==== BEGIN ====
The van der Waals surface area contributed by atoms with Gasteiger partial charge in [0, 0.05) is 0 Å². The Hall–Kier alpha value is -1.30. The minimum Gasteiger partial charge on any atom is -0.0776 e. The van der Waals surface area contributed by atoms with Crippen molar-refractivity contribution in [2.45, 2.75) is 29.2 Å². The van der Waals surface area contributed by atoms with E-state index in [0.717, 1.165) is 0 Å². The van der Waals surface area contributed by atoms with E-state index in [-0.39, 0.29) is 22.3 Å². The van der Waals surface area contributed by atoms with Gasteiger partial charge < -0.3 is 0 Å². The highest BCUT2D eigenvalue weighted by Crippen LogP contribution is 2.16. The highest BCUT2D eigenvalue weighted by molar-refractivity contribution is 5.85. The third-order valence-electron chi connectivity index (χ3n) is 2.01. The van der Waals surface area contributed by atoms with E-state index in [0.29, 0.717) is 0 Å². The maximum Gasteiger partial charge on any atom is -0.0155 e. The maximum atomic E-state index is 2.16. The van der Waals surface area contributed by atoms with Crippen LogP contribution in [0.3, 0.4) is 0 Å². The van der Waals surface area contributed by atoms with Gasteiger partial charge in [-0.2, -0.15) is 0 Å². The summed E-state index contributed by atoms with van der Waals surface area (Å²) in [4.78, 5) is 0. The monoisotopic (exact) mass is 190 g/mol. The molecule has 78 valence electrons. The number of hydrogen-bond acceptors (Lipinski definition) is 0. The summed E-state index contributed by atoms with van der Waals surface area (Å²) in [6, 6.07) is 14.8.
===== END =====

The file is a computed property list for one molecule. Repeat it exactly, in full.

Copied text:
The van der Waals surface area contributed by atoms with Gasteiger partial charge in [0, 0.05) is 0 Å². The Hall–Kier alpha value is -1.30. The minimum Gasteiger partial charge on any atom is -0.0776 e. The van der Waals surface area contributed by atoms with Crippen molar-refractivity contribution in [2.45, 2.75) is 29.2 Å². The van der Waals surface area contributed by atoms with E-state index in [0.717, 1.165) is 0 Å². The van der Waals surface area contributed by atoms with E-state index in [-0.39, 0.29) is 22.3 Å². The van der Waals surface area contributed by atoms with Gasteiger partial charge < -0.3 is 0 Å². The highest BCUT2D eigenvalue weighted by Crippen LogP contribution is 2.16. The highest BCUT2D eigenvalue weighted by molar-refractivity contribution is 5.85. The third-order valence-electron chi connectivity index (χ3n) is 2.01. The van der Waals surface area contributed by atoms with E-state index in [0.29, 0.717) is 0 Å². The maximum Gasteiger partial charge on any atom is -0.0155 e. The maximum atomic E-state index is 2.16. The van der Waals surface area contributed by atoms with Crippen LogP contribution in [0.3, 0.4) is 0 Å². The van der Waals surface area contributed by atoms with Gasteiger partial charge in [-0.2, -0.15) is 0 Å². The summed E-state index contributed by atoms with van der Waals surface area (Å²) in [4.78, 5) is 0. The monoisotopic (exact) mass is 190 g/mol. The molecule has 78 valence electrons. The number of hydrogen-bond acceptors (Lipinski definition) is 0. The summed E-state index contributed by atoms with van der Waals surface area (Å²) in [6, 6.07) is 14.8.